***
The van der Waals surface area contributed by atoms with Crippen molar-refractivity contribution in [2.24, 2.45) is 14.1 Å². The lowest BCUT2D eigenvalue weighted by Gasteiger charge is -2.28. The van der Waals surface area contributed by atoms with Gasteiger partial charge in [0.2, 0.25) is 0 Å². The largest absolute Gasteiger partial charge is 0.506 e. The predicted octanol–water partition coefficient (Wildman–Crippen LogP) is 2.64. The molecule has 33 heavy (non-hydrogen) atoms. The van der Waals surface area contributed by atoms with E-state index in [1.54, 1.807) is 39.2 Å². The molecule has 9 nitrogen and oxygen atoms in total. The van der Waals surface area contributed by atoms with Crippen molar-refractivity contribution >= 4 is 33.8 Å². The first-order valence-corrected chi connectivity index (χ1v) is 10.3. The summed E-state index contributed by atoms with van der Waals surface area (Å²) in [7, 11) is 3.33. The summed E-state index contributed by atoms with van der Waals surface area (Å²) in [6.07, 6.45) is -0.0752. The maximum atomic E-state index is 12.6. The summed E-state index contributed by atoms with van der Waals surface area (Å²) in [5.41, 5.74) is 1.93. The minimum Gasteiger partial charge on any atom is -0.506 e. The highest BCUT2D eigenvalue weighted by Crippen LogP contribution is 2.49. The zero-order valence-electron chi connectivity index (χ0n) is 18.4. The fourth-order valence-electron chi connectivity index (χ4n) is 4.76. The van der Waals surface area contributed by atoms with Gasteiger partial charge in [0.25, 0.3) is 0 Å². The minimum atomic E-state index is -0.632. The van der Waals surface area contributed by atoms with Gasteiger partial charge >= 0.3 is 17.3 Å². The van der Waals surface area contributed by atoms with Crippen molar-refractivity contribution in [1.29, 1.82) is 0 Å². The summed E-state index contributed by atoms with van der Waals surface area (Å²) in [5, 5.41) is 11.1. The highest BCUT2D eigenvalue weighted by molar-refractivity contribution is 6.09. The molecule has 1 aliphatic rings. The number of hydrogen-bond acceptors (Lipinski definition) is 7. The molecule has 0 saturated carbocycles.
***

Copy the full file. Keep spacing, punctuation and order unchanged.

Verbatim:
The van der Waals surface area contributed by atoms with Crippen molar-refractivity contribution in [2.24, 2.45) is 14.1 Å². The lowest BCUT2D eigenvalue weighted by Gasteiger charge is -2.28. The van der Waals surface area contributed by atoms with Gasteiger partial charge in [0.2, 0.25) is 0 Å². The largest absolute Gasteiger partial charge is 0.506 e. The predicted octanol–water partition coefficient (Wildman–Crippen LogP) is 2.64. The molecule has 33 heavy (non-hydrogen) atoms. The van der Waals surface area contributed by atoms with E-state index in [1.54, 1.807) is 39.2 Å². The molecule has 9 nitrogen and oxygen atoms in total. The van der Waals surface area contributed by atoms with Crippen molar-refractivity contribution >= 4 is 33.8 Å². The first-order valence-corrected chi connectivity index (χ1v) is 10.3. The summed E-state index contributed by atoms with van der Waals surface area (Å²) in [7, 11) is 3.33. The summed E-state index contributed by atoms with van der Waals surface area (Å²) in [6.07, 6.45) is -0.0752. The maximum atomic E-state index is 12.6. The summed E-state index contributed by atoms with van der Waals surface area (Å²) in [5.41, 5.74) is 1.93. The minimum Gasteiger partial charge on any atom is -0.506 e. The highest BCUT2D eigenvalue weighted by Crippen LogP contribution is 2.49. The zero-order valence-electron chi connectivity index (χ0n) is 18.4. The fourth-order valence-electron chi connectivity index (χ4n) is 4.76. The van der Waals surface area contributed by atoms with Gasteiger partial charge in [0.25, 0.3) is 0 Å². The minimum atomic E-state index is -0.632. The van der Waals surface area contributed by atoms with Gasteiger partial charge >= 0.3 is 17.3 Å². The van der Waals surface area contributed by atoms with Crippen molar-refractivity contribution in [1.29, 1.82) is 0 Å². The summed E-state index contributed by atoms with van der Waals surface area (Å²) in [5, 5.41) is 11.1. The highest BCUT2D eigenvalue weighted by molar-refractivity contribution is 6.09. The molecule has 1 aliphatic rings. The number of hydrogen-bond acceptors (Lipinski definition) is 7. The molecule has 0 saturated carbocycles.